So: let’s kick things off. Tell us about the basics of what you do as a Technical Installer?
“There’s two sides to the role really – the UK-based work, and then the core of what we do: the overseas installations.
When you’re here in the UK, you could be looking at the designs for your next installations in advance of travelling: the practicalities, the manpower you may need, any possible challenges, ways we could improve the installation plan. You may also be asked to help with the master material list as well: what the team need to do the job so it can be shipped out by our logistics team ready for you. You’ll write reports too of learnings from projects you’ve just completed: any lessons learned, reports to be filed, anything to note about the installation – like health and safety issues, additional equipment needed or the need for better lighting – so that when the next person visits that site, we can improve.
Then, you’ll be overseas on installations, and there are three main kinds of work there: installing new equipment, upgrading existing equipment, or decommissioning it. It could be anything really: access control, CCTV, Wi-Fi, radio, telecommunications. You’ll generally be over there for about two-four weeks, and some for up to twelve weeks.”
What kind of places are we talking about?
“It’s absolutely all over the world, sometimes to places not many people go. I’ve been to Budapest, Washington, Oslo, Dubai. I think the most extraordinary so far have been Ulaanbaatar – the capital of Mongolia – and working in a tropical jungle in Sri Lanka.
You work hard when you’re there, but you also get time to explore the local areas in your downtime. In Mongolia, I went on a day trip to see the huge silver statue of Genghis Khan on horseback; went to Turtle Rock; climbed 1,000 steps to a temple – then it was a ten-minute trip back into the city to have dinner with colleagues. You’re virtually always in city centres too because of where the embassies are, so you’re never too far from something going on.”
What makes the work different from what you might do elsewhere as an Installer?
“It’s that travel element, first and foremost. In a CCTV company in the UK, you’d know exactly what you’ll be doing, day in, day out, but here, you don’t know where you’ll be or what you’ll be doing in a year’s time – sometimes even a month’s time. Resources get allocated quite close to the project sometimes, so you get nice surprises – like when I was asked if I could fly out to New York in ten days. I really get excited to get my schedule and see where I’m going – for me it’s like opening a present.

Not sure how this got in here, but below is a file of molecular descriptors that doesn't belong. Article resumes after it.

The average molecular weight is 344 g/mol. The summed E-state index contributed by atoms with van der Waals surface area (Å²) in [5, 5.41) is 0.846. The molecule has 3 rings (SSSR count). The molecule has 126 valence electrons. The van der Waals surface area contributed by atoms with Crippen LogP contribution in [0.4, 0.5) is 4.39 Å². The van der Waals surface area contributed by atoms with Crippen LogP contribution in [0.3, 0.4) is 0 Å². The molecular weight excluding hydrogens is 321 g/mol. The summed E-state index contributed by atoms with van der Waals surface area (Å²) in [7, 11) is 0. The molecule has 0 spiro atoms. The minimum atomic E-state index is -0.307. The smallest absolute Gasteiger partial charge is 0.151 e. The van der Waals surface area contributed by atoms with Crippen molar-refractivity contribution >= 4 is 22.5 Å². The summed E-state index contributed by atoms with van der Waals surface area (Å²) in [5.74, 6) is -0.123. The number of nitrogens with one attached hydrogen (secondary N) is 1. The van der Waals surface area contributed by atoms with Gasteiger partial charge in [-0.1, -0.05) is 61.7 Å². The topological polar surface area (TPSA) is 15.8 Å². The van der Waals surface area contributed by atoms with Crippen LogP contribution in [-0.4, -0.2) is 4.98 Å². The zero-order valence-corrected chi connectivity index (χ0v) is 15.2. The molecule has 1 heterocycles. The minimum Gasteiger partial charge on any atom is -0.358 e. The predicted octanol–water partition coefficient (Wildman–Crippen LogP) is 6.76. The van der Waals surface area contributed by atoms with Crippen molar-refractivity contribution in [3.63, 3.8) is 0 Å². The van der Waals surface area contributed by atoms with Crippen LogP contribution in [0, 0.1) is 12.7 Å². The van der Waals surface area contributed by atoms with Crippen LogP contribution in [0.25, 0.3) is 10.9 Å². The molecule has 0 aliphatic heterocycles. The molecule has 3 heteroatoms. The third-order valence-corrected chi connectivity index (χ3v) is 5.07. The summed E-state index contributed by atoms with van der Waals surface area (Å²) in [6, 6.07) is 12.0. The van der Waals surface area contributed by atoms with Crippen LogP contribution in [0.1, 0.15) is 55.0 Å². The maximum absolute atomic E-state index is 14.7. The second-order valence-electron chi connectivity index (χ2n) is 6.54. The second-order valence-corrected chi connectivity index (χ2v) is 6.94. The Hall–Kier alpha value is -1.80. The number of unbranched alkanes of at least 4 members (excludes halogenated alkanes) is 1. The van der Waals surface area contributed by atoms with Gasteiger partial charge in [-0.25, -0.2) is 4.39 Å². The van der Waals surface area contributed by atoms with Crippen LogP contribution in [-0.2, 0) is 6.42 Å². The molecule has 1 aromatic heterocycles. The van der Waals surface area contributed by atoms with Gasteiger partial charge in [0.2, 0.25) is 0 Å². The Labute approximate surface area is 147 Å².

The travel also provides you with very varied challenges. You’ve got to deal with the specifics of that country – like say, temperature. In Oslo, for instance, we were working in a foot of snow. Meanwhile, in some countries, the infrastructure means planning for a lot of power cuts and making sure your equipment has back-up power. The design team will specify kits for the country and the environment, so it’s all in our thinking to help us adapt.”
How do you juggle that kind of travel with your family commitments?
“I think what’s important to say is, you’re really looked after and supported by the organisation. You can go to our management with virtually any problem and they’ll do their best to help you. They’ll work to try to get the right balance for each individual. Travelling overseas is a core part of what we do, but, in certain circumstances, if you have a genuine reason why you can’t travel at a certain time due to personal reasons, they’ll always try to work with you to find a solution, and that means a lot to all of us.”
And how are you supported while you’re overseas?
“Well, first, your travel and accommodation plans are arranged by colleagues, and while you’re overseas, the embassy staff are always there to support you too.
Plus, you’ve also got this real comradery, built from virtually your first hour on the job. You can be away together for a week or more and you’re all staying in the same place; having breakfast together, working together, sightseeing together. Everyone gets on really well and looks out for one another.”
How does the pay compare to the private sector?
“We receive our basic salary, but we also get allowances for travel on top of this, which can be a large part of your earnings. The Civil Service pension also makes the whole package very competitive. Plus, we get invaluable training and development to upskill all employees and make sure we’re able to give the best service to our customers. This is incredibly valuable to myself and my colleagues.”
What about progression? Is there room to move?
“Definitely. I’ve moved up a lot in the past three years – pretty quickly in this industry. And I don’t have to stay where I am either; I can move around within the team. I’ve got so many options really; I can go further in my current role; I can move within the department and within the organisation; I can even get work in a posting overseas somewhere for up to three years if I want to, with the RTSS team. It’s all about what I want to do.”
And what makes you want to keep doing this every day?
“It’s the variety. As a Technical Installer at FCDO Services, work is absolutely never boring. In most installation jobs, you’ll just do one type of installation. For example, in my previous role before joining FCDO Services I was only doing fibre and cabling work. Here, as a Technical Installer, you’re installing lots of different equipment, and doing it in the broadest range of environments and locations. It’s travelling around the world, doing something new every day – and always coming back home again. There’s nothing like it.”
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